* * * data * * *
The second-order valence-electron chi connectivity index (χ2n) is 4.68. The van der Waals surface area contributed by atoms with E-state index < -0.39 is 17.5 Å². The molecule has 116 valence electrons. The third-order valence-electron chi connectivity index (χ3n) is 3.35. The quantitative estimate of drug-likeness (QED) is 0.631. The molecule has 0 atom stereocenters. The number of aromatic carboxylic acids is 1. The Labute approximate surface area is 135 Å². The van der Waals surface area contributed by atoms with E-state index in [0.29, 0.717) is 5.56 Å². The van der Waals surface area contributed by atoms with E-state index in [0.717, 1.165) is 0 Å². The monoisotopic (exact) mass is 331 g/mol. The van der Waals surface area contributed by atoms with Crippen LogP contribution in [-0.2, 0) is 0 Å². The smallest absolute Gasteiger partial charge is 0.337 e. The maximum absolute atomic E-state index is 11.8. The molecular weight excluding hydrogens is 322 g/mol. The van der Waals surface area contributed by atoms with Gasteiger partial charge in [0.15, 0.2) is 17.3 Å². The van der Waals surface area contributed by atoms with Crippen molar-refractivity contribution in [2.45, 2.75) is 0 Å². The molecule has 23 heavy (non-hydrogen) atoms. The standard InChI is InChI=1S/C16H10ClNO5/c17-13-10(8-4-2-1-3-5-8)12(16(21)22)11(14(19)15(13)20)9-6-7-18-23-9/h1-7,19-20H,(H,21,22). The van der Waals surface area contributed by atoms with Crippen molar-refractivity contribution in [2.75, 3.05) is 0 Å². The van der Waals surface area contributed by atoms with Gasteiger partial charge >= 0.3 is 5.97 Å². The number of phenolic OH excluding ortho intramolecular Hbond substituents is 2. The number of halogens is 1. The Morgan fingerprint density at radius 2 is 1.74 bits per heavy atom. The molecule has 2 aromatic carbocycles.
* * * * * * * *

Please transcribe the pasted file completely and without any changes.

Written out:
The second-order valence-electron chi connectivity index (χ2n) is 4.68. The van der Waals surface area contributed by atoms with E-state index < -0.39 is 17.5 Å². The molecule has 116 valence electrons. The third-order valence-electron chi connectivity index (χ3n) is 3.35. The quantitative estimate of drug-likeness (QED) is 0.631. The molecule has 0 atom stereocenters. The number of aromatic carboxylic acids is 1. The Labute approximate surface area is 135 Å². The van der Waals surface area contributed by atoms with E-state index in [0.29, 0.717) is 5.56 Å². The van der Waals surface area contributed by atoms with E-state index in [0.717, 1.165) is 0 Å². The monoisotopic (exact) mass is 331 g/mol. The van der Waals surface area contributed by atoms with Crippen LogP contribution in [-0.2, 0) is 0 Å². The smallest absolute Gasteiger partial charge is 0.337 e. The maximum absolute atomic E-state index is 11.8. The molecular weight excluding hydrogens is 322 g/mol. The van der Waals surface area contributed by atoms with Gasteiger partial charge in [0.15, 0.2) is 17.3 Å². The van der Waals surface area contributed by atoms with Crippen molar-refractivity contribution in [2.45, 2.75) is 0 Å². The molecule has 23 heavy (non-hydrogen) atoms. The standard InChI is InChI=1S/C16H10ClNO5/c17-13-10(8-4-2-1-3-5-8)12(16(21)22)11(14(19)15(13)20)9-6-7-18-23-9/h1-7,19-20H,(H,21,22). The van der Waals surface area contributed by atoms with Crippen molar-refractivity contribution in [2.75, 3.05) is 0 Å². The van der Waals surface area contributed by atoms with Gasteiger partial charge >= 0.3 is 5.97 Å². The number of phenolic OH excluding ortho intramolecular Hbond substituents is 2. The number of halogens is 1. The Morgan fingerprint density at radius 2 is 1.74 bits per heavy atom. The molecule has 2 aromatic carbocycles.